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Beginners Guides: Assembling Your Own PC
Beginners Guides: Assembling Your Own PC - PCSTATS
Assembling your own PC is not hard. Modern computer systems are designed to be easy to fit together, and they are.
Filed under: Beginners Guides Published:  Author: 
External Mfg. Website: PCSTATS Jul 28 2007   M. Dowler  
Home > Reviews > Beginners Guides > PCSTATS

Where to begin, and ESD worries

If you are a beginner at computers, begin at your local small computer store. For the purposes of buying parts you are much better off dealing with a small store than a large chain or electronic warehouse, provided you get a good feeling about the place when you walk in of course.

Small stores are used to dealing with computers in terms of individual components, so they are better equipped to help you out. Tell them you are planning to build your own PC. They will be able to make sure that the parts you get are compatible, at least. You will have an idea of what you want the computer to do once it's built, so go with that. Once you have all the parts on the list, it's time to start building your computer.

Now, if it seems we've already skipped too many steps for you, I suggest you have a peek at the PCSTATS ShoppingList - this is a list of gear the staff here draw up each month for a few different price ranges. The ShoppingList consists of computer components we'd actually buy ourselves, and of course you're always encouraged to substitute your own choices for what we've listed. At the very least you can use it as a shopping list so you don't begin your project missing that one vital component.

First though, a brief rant about static electricity. This is where things may get a little argumentative. First things first, there is no doubt that Electro-static discharge can destroy computer components. Static Electricity is also known as ESD, or that shock you get when you touch the doorknob after walking across the office carpeting.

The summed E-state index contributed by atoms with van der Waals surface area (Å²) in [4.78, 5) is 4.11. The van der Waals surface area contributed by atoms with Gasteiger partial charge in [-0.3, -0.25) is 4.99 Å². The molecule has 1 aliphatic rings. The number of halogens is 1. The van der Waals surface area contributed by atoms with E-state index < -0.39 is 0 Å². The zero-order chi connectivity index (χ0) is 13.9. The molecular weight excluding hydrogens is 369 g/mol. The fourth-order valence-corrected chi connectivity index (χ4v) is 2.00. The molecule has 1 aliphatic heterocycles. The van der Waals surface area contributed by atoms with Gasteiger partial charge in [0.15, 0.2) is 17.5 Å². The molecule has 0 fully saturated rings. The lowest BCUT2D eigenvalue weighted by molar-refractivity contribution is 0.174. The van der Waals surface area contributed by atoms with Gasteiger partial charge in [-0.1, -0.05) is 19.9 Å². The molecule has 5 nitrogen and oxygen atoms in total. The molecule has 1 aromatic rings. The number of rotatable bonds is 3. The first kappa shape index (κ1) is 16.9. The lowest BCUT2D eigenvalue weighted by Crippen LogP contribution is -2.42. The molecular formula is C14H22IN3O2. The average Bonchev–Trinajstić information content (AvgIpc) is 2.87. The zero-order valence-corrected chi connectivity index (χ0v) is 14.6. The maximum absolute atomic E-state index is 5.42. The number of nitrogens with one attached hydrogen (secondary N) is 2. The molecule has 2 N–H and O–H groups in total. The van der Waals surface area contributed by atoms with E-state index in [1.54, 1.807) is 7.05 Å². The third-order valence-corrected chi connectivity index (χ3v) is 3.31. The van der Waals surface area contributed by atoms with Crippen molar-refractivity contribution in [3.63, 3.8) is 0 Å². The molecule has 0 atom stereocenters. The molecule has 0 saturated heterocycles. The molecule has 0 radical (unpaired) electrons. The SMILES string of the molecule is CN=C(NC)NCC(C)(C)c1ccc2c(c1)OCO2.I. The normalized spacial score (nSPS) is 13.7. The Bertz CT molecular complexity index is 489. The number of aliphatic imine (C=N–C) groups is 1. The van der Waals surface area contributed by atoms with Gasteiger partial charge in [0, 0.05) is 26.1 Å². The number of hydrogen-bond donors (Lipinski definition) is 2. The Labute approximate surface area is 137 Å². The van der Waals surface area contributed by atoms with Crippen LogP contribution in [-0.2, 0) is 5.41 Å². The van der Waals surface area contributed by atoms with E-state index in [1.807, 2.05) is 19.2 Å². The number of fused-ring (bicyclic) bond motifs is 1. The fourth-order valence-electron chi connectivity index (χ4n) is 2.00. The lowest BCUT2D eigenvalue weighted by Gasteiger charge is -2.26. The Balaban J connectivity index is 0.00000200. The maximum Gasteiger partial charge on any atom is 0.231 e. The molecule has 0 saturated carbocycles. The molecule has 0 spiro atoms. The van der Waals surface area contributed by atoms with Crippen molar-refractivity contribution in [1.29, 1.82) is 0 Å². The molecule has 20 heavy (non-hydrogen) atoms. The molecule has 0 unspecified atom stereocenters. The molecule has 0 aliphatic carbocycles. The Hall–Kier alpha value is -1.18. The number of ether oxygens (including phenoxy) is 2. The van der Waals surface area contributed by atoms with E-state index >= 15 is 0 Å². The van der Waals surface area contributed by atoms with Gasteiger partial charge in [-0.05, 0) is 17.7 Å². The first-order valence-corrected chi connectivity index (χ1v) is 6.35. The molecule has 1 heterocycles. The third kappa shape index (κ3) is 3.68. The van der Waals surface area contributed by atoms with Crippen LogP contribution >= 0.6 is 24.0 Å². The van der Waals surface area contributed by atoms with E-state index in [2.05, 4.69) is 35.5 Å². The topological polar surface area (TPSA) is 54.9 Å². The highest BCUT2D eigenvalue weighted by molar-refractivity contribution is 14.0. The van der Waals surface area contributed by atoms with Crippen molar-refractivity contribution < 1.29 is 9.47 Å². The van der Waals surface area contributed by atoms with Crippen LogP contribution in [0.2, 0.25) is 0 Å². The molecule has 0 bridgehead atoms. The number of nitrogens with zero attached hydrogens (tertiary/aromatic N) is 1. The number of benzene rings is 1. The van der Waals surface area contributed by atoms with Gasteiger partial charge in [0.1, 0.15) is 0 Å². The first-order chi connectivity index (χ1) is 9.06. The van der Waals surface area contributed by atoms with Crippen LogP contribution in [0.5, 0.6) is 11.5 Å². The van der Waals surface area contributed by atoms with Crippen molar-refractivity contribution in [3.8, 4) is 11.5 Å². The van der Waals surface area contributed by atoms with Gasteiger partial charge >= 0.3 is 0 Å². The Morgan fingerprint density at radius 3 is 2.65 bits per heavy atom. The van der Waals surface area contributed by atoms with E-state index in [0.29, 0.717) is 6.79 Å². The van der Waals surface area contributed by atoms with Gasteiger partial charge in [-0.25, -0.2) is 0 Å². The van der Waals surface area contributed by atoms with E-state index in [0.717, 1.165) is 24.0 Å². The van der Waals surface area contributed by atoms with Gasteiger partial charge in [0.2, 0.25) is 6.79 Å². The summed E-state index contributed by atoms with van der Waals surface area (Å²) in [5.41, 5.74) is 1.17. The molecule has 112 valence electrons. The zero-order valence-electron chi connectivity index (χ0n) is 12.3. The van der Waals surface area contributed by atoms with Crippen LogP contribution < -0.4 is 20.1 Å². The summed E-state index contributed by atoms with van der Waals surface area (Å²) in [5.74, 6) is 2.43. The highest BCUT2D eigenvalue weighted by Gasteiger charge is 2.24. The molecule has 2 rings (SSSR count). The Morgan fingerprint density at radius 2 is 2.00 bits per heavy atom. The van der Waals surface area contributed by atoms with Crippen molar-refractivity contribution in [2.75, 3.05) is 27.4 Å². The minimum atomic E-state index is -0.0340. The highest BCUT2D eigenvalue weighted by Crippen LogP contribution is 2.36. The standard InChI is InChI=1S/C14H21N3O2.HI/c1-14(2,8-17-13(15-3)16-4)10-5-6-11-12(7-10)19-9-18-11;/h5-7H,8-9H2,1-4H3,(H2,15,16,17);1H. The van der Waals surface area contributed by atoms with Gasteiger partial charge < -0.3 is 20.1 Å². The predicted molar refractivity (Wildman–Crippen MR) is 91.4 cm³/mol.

The question is, how careful do you have to be? Is it necessary to properly ground yourself with an electrostatic wrist strap before touching computer components, or do you just exercise a few simple precautions?

I have to admit I fall on the latter side, but I'm not the only one. Walk into any of those small computer stores you see by the hundred in any city, and go to the back. I'll bet you the guy up to his elbows in computer parts there is not wearing a wrist-strap, most likely because he is also the guy who is going to come out to the front and try to sell you something too. Yet this store will turn out computers as reliable on average as any other computer store you could walk into.

Sure you could say "what about the big manufacturers? What about Dell? Don't their techs wear wrist straps?" I'm sure they do. The thing is, I don't believe that Dell (as one example) has a parts failure rate that is significantly lower than that of any other major or minor manufacturer, and if there is a minor difference, it is going to be because major manufacturers have a standardized quality control system in place that your local AlphaBetaGamma computer store is not going to be able to emulate. With a few simple precautions, I don't think we need to worry much about ESD.

Simple precautions: Build your computer on a hard surface, away from carpets if possible. Wear shoes and a short-sleeved cotton shirt. Synthetic materials like polar fleece are excellent static generators, so it's best to wear natural fibers which don't create little lightning clouds everytime you shift your feet.

Use the anti-static bags that come with most computer components as mats to rest the components on your workspace. If you often get static shocks in your home, it may be a good idea to plug the power cord into your powersupply and turn the switch at the back to the OFF position. You can then touch the metal case of the power supply (or the unpainted metal area of the computer case if the PSU is already mounted) to ground yourself while you work.

Be sure to unplug the power cord from the power supply before connecting any of the power cables to the components, however.

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Contents of Article: PCSTATS
 Pg 1.  Beginners Guides: Assembling Your Own PC
 Pg 2.  — Where to begin, and ESD worries
 Pg 3.  Handling Components Correctly
 Pg 4.  Building the computer, first steps
 Pg 5.  Installing the Motherboard, CPU
 Pg 6.  Attaching the Heatsink
 Pg 7.  Installing RAM Memory
 Pg 8.  Mounting the Motherboard
 Pg 9.  Installing a Floppy Drive
 Pg 10.  Adding a Hard Drive
 Pg 11.  Hard Drives and Cables
 Pg 12.  Adding a CDROM
 Pg 13.  Getting Sound from a CDROM
 Pg 14.  Adding an Expansion Card
 Pg 15.  Troubleshooting

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